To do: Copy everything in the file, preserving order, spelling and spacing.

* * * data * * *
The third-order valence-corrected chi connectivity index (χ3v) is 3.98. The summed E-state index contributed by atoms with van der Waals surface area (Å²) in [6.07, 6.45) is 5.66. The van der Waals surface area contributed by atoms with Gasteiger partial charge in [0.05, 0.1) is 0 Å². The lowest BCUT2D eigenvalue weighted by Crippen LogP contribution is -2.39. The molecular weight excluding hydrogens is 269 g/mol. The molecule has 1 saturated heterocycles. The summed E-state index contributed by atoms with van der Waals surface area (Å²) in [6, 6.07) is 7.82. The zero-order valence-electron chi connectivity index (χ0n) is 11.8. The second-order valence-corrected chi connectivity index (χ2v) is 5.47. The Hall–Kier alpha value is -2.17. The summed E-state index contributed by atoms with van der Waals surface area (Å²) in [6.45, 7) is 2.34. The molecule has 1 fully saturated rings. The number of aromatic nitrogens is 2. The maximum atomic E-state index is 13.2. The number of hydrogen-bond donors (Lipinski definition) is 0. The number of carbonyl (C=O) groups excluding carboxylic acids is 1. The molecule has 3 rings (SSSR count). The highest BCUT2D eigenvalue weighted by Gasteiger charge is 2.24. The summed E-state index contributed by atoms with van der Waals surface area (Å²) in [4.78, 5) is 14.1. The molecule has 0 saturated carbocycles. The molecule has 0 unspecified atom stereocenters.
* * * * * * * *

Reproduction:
The third-order valence-corrected chi connectivity index (χ3v) is 3.98. The summed E-state index contributed by atoms with van der Waals surface area (Å²) in [6.07, 6.45) is 5.66. The van der Waals surface area contributed by atoms with Gasteiger partial charge in [0.05, 0.1) is 0 Å². The lowest BCUT2D eigenvalue weighted by Crippen LogP contribution is -2.39. The molecular weight excluding hydrogens is 269 g/mol. The molecule has 1 saturated heterocycles. The summed E-state index contributed by atoms with van der Waals surface area (Å²) in [6, 6.07) is 7.82. The zero-order valence-electron chi connectivity index (χ0n) is 11.8. The second-order valence-corrected chi connectivity index (χ2v) is 5.47. The Hall–Kier alpha value is -2.17. The summed E-state index contributed by atoms with van der Waals surface area (Å²) in [6.45, 7) is 2.34. The molecule has 1 fully saturated rings. The number of aromatic nitrogens is 2. The maximum atomic E-state index is 13.2. The number of hydrogen-bond donors (Lipinski definition) is 0. The number of carbonyl (C=O) groups excluding carboxylic acids is 1. The molecule has 3 rings (SSSR count). The highest BCUT2D eigenvalue weighted by Gasteiger charge is 2.24. The summed E-state index contributed by atoms with van der Waals surface area (Å²) in [4.78, 5) is 14.1. The molecule has 0 saturated carbocycles. The molecule has 0 unspecified atom stereocenters.